The ice was very interesting from the helo. Once we left the ship, the ice appeared to look like a tile mosaic. The size of the "tiles" changed throughout the trip. We went over areas of open water. We flew much lower over the water looking for marine mammals. Over one of the first open water areas whales were spotted. The pilot knew my desire to see them and was so kind to continue to hover over the area allowing me to see them clearly. What was spotted was two bowhead whales. I was able to see the smooth backs clearly on each. Neither whale blew when I was observing. I was able to capture the view fairly clearly on video. My cohorts were so excited that I saw a bowhead for my first whale spotting due to its uniqueness. The bowhead is endangered, but increasing in number.

Kate Wynne's book provides a clear description of bowhead whales. They have smooth skin and a massive head. These whales are predominately black with a white chin patch. Some have white on the tailstock. They have a high arching upper jaw that holds baleen. Short flippers and no dorsal fin help make them unique. The blow is v-shaped and high. They are slow swimmers and can break through 1-2 feet thick ice with their head. They will dive 15-20 minutes and surface 3-5 minutes. Bowheads winter in the Bering Sea and follow leads in the ice north to summer feeding grounds in the Chukchi and Beaufort seas. They often migrate with the belugas.

A mother and baby beluga were spotted towards the end of our flight. These whales are gregarious and often travel in pods. Kate Wynne describes belugas as having a stocky body with a flexible neck. They have a small, rounded head with prominent melon, and short beak. They have 40-44 conical teeth. Their flippers are broad and spatulate and the edges curl with age. The flukes are broad and notched with convex trailing edges. Belugas are dark gray at birth, blue-gray as juveniles and fade with age to completely white as adults (5-6 years). These whales don't have dorsal fins. They are slow swimmers and often roll casually at the surface.

The other helo group spotted the spectacled eider ducks, two arctic fox, a few seals and several whales. This helo flew north.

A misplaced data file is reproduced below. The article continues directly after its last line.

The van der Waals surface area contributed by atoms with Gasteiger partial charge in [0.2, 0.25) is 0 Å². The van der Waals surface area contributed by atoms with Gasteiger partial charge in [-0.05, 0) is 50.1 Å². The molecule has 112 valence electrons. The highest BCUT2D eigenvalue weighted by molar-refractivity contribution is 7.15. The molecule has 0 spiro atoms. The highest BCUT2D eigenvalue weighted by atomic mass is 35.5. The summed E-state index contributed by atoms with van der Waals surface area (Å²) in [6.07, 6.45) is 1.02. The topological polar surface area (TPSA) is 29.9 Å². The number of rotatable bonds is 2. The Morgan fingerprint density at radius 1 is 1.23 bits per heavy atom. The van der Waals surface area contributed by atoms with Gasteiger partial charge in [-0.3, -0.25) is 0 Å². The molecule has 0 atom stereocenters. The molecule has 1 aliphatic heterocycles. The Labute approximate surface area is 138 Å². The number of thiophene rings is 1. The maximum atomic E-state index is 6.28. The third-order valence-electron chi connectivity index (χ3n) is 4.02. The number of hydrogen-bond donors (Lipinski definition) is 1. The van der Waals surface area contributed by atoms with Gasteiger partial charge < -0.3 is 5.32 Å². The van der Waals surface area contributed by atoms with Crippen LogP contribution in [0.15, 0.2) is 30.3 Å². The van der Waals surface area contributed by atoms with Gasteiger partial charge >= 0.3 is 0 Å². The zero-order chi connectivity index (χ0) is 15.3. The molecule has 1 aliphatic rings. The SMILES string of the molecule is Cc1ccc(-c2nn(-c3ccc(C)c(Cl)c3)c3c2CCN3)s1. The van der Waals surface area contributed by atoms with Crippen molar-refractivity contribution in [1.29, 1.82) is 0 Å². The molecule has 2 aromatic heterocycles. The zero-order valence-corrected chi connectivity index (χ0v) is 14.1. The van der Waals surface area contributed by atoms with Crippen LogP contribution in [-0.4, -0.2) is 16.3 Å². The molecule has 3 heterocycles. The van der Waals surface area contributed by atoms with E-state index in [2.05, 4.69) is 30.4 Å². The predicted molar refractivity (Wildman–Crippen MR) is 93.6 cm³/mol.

On the return to the ship, the pilot circled the ship several times allowing me to get some video footage and still images. It is amazing to see the ship sitting in the ice. It provides a totally different perspective. One thing that is interesting is how small the ship seems when it is surrounded by ice and you are looking at it from the helo. It sure doesn't appear small when you are aboard looking off the deck. Size is relative.

Once we landed, we had to repeat the procedure only in the reverse with regards to dressing. Flying was a great opportunity. I appreciate all the efforts made to provide me with this experience and all the help I received getting prepared. I will have a chance to ride in the helo again when I leave the ship for Gambell.

Daily Update

It is warmer outside today - 23 degrees air temperature with a wind chill of -12 degrees! The thirty knot winds prevented the first helo flight, however they reduced to 21 knots later in the day, so we were successful with the second attempt to fly.

We were at station immediately when I went on duty at midnight. We relieved the day shift halfway through their station. We completed the van Veen and the HAPS core sampling. We found some very interesting animals in the van Veen sample. Brittle stars, clams, and pectinariidaes "ice cream cone worms" were some examples of items found in the sample. We observed lots of open broken bivalves in several samples. One grab contained the clams that the spectacled eider likes to eat.

The rest of the day involved preparation for the helo flight, dinner, and then off to bed!

A view of the Polar Sea from the helo. <>

Preparing for take-off! <>